Mitch, Stephanie’s son says at the end of her story: “At all times, people are doing one of two things. They’re showing love. Or they’re crying out for it.” He is right. We just want to be SEEN.

Image Courtesy: https://crewcoop.org/en/drama-triangle/

We’ve all been in some sort of drama in our lives, haven’t we? Not necessarily pulling someone’s hair and scratching their face or fist-fighting in the middle of the conference room. But you get the gist, don’t you? At some point, we willingly or unwillingly got into conflict with someone else. It could be a small confrontation once upon a time or a grudge that’s been going on for ages, either way, we’ve been there. However, most often than not, we are unaware of our roles in the whole drama and how we affect our relationships with other people.

A psychologist by the name Stephen Karpman came up with a social model of human interaction, which maps conflicted or intense-dramatic relationships. He called it ‘The Drama Triangle’.

The Drama Triangle consists of three players: The victim, The Rescuer and The Prosecutor.

The Victim: The Victim’s stance is “Poor me!” or “why is this happening to me?” The Victim feels victimized, oppressed, helpless, hopeless, Shameful, Guilty. The Victim sees life as happening to them and feels powerless to change their circumstances. Victims place blame on a Persecutor who can be a person or a situation. Feeling helpless, the victim seeks a rescuer to save them or solve their problems.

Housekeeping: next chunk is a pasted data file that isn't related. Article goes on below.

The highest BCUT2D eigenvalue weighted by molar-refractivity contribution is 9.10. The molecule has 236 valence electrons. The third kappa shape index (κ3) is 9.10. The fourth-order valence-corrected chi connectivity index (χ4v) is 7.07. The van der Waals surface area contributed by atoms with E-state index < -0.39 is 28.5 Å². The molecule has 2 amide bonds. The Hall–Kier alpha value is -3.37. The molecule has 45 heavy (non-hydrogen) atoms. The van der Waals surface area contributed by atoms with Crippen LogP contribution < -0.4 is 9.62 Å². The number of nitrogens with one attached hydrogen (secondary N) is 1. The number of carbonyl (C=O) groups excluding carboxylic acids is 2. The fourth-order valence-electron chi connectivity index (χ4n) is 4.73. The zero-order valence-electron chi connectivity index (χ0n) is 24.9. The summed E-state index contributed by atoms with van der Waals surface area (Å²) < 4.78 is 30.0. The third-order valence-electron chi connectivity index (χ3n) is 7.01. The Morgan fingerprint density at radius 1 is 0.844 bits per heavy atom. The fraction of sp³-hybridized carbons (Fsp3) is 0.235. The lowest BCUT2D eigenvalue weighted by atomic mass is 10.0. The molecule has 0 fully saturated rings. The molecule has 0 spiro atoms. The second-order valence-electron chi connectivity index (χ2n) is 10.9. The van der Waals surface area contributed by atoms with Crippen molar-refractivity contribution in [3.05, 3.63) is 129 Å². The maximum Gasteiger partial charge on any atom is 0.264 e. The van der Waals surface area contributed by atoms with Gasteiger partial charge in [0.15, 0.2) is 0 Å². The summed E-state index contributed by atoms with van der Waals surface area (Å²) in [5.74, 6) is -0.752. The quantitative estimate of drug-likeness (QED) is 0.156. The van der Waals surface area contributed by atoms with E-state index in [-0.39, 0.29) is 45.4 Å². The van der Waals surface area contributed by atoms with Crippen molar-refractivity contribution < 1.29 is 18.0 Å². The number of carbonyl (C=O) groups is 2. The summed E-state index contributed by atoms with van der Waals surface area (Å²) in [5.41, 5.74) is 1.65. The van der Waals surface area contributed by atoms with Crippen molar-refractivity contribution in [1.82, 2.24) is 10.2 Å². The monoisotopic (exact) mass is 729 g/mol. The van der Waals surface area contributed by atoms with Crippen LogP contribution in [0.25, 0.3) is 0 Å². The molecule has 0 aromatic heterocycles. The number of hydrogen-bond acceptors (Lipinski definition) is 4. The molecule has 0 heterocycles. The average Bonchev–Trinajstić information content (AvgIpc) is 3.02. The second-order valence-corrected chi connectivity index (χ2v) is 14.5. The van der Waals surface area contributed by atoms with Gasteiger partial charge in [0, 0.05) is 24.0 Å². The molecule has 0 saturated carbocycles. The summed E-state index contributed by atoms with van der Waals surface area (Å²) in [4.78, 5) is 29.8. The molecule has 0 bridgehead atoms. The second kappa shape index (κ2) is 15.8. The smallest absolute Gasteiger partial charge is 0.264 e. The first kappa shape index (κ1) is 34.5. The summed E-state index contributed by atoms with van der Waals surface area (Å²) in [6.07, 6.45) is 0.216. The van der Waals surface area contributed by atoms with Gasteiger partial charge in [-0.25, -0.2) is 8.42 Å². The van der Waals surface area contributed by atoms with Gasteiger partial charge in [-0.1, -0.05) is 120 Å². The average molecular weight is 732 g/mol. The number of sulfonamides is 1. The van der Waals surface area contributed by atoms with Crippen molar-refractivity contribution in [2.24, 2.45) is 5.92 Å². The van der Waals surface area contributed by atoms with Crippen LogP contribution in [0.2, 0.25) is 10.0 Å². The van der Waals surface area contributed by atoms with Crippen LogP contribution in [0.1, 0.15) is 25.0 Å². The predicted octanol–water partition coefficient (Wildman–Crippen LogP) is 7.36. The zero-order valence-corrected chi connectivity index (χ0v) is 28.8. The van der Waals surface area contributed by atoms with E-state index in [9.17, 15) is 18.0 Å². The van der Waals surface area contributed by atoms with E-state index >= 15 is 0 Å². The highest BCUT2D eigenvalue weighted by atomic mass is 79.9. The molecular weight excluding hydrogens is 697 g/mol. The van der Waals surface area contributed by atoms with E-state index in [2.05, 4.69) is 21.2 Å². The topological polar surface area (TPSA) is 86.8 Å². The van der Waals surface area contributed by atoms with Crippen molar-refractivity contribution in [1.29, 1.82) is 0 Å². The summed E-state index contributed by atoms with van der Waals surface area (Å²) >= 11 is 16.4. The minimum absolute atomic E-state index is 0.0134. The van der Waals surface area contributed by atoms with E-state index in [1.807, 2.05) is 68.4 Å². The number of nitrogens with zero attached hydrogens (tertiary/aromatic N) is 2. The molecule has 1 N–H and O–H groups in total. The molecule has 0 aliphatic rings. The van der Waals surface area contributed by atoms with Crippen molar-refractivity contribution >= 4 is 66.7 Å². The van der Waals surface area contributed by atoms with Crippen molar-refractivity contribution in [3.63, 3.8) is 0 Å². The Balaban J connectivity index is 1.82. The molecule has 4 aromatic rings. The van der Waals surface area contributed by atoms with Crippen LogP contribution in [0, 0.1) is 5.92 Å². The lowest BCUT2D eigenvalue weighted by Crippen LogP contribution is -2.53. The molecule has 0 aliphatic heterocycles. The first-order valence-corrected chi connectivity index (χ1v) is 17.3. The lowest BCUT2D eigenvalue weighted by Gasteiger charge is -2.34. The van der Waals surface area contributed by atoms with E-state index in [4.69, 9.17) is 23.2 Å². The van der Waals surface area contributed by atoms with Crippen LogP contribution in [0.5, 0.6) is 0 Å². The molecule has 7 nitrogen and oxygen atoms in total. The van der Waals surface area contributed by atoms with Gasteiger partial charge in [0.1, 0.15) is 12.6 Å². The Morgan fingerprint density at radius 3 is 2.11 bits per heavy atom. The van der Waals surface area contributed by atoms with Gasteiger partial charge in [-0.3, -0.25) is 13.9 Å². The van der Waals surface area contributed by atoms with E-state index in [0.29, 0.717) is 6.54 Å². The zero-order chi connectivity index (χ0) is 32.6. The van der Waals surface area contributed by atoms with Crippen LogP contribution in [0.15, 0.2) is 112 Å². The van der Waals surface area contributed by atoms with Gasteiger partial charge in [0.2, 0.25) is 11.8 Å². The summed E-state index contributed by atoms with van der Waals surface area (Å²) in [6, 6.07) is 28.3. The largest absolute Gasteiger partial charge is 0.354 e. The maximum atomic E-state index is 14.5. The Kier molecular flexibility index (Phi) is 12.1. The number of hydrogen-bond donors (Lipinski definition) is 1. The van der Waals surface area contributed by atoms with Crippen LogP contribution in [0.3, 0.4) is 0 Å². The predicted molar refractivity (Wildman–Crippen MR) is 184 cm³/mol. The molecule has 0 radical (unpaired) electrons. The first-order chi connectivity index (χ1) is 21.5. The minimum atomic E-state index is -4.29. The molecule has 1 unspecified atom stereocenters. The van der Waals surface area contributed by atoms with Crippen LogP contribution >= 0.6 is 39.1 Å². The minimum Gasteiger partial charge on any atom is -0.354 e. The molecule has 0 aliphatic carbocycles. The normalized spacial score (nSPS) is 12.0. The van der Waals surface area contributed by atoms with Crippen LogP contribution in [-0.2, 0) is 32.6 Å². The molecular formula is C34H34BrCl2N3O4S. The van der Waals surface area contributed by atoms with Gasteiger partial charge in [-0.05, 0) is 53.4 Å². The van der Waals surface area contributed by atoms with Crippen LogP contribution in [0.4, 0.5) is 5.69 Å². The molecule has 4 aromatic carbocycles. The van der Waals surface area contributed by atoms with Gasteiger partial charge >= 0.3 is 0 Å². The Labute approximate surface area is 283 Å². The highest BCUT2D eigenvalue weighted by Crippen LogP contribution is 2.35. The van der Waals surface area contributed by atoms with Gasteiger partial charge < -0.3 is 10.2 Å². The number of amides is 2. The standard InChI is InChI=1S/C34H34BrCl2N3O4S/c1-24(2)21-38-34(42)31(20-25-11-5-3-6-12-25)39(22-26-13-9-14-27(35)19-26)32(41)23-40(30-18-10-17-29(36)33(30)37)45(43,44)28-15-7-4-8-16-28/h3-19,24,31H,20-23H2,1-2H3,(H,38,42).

The Rescuer:The rescuer’s line is “Let me help you.” The rescuer is an Enabler, Pain reliever, takes the responsibility of others’ problems. They feel guilty when they don’t rescue someone else. He/she keeps the victim dependent on him to always help and save him. The rescuer focuses their energy in helping other people in order to ignore their own anxiety and issues and feel good about themselves.

The Persecutor: The Persecutor insists, “It’s all your fault” or“They’re wrong I’m right. They need to do as I say.”  The Persecutor is critical, oppressive, frustrated, angry, critical, controlling, superior, blaming.

Image Courtesy: https://www.susannejegge.com/en/2019/05/29/drama-triangle-part-2/

We, as human beings, tend to switch around the three different roles in our lives. Sometimes we’re the victims, sometimes we’re the rescuers and sometimes we’re the persecutors. Each one of us has a starting gate, which is the dominant role we play i.e when a conflict arises, there’s the role we automatically take. For example, when a misunderstanding happens at work, you could automatically start blaming the other person for the mistake, which makes you the persecutor. Maybe a little while later, when summoned by your boss to explain the conflict, you turn to be a victim. And in case there was a third party involved who was not at fault, you become a rescuer, you stand up for them and fight for them even when they didn’t ask you to.

Rescuers most of the time have low self-worth and they tend to take part in destructive helping i.e. they do what they don’t want to. They say yes when they mean no and they fix other people’s problems and feelings, sometimes even when not asked. Rescuers typically feel unlovable so they settle for being needed. Caretaking provides them with a temporary hit of good feelings, self-worth, and power.  However, caretaking is also martyrdom and people-pleasing behaviour (not healthy AT ALL!).